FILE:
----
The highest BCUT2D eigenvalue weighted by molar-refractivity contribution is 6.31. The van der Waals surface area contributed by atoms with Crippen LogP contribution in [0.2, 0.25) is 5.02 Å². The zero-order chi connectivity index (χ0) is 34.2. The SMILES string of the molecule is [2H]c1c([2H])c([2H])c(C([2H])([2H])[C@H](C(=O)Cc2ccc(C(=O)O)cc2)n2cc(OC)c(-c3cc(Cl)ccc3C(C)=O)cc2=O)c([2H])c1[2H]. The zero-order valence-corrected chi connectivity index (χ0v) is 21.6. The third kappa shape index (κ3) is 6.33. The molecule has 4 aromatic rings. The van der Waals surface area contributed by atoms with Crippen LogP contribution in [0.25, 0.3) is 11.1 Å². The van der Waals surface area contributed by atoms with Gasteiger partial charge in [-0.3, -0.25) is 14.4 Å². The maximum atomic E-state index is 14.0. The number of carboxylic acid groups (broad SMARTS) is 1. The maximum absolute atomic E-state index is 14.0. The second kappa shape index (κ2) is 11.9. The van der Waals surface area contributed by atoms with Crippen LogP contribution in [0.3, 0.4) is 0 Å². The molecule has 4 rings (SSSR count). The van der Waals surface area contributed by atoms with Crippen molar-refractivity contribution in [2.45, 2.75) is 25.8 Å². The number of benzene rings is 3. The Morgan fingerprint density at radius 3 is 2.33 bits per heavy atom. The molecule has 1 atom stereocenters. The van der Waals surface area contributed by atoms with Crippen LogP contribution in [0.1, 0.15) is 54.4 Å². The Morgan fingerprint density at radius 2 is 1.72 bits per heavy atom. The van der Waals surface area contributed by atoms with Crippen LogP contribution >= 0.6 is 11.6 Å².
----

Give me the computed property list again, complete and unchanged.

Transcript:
The highest BCUT2D eigenvalue weighted by molar-refractivity contribution is 6.31. The van der Waals surface area contributed by atoms with Crippen LogP contribution in [0.2, 0.25) is 5.02 Å². The zero-order chi connectivity index (χ0) is 34.2. The SMILES string of the molecule is [2H]c1c([2H])c([2H])c(C([2H])([2H])[C@H](C(=O)Cc2ccc(C(=O)O)cc2)n2cc(OC)c(-c3cc(Cl)ccc3C(C)=O)cc2=O)c([2H])c1[2H]. The zero-order valence-corrected chi connectivity index (χ0v) is 21.6. The third kappa shape index (κ3) is 6.33. The molecule has 4 aromatic rings. The van der Waals surface area contributed by atoms with Crippen LogP contribution in [0.25, 0.3) is 11.1 Å². The van der Waals surface area contributed by atoms with Gasteiger partial charge in [-0.3, -0.25) is 14.4 Å². The maximum atomic E-state index is 14.0. The number of carboxylic acid groups (broad SMARTS) is 1. The maximum absolute atomic E-state index is 14.0. The second kappa shape index (κ2) is 11.9. The van der Waals surface area contributed by atoms with Crippen LogP contribution in [0.3, 0.4) is 0 Å². The molecule has 4 rings (SSSR count). The van der Waals surface area contributed by atoms with Crippen molar-refractivity contribution in [2.45, 2.75) is 25.8 Å². The number of benzene rings is 3. The Morgan fingerprint density at radius 3 is 2.33 bits per heavy atom. The molecule has 1 atom stereocenters. The van der Waals surface area contributed by atoms with Crippen LogP contribution in [0.1, 0.15) is 54.4 Å². The Morgan fingerprint density at radius 2 is 1.72 bits per heavy atom. The van der Waals surface area contributed by atoms with Crippen LogP contribution >= 0.6 is 11.6 Å².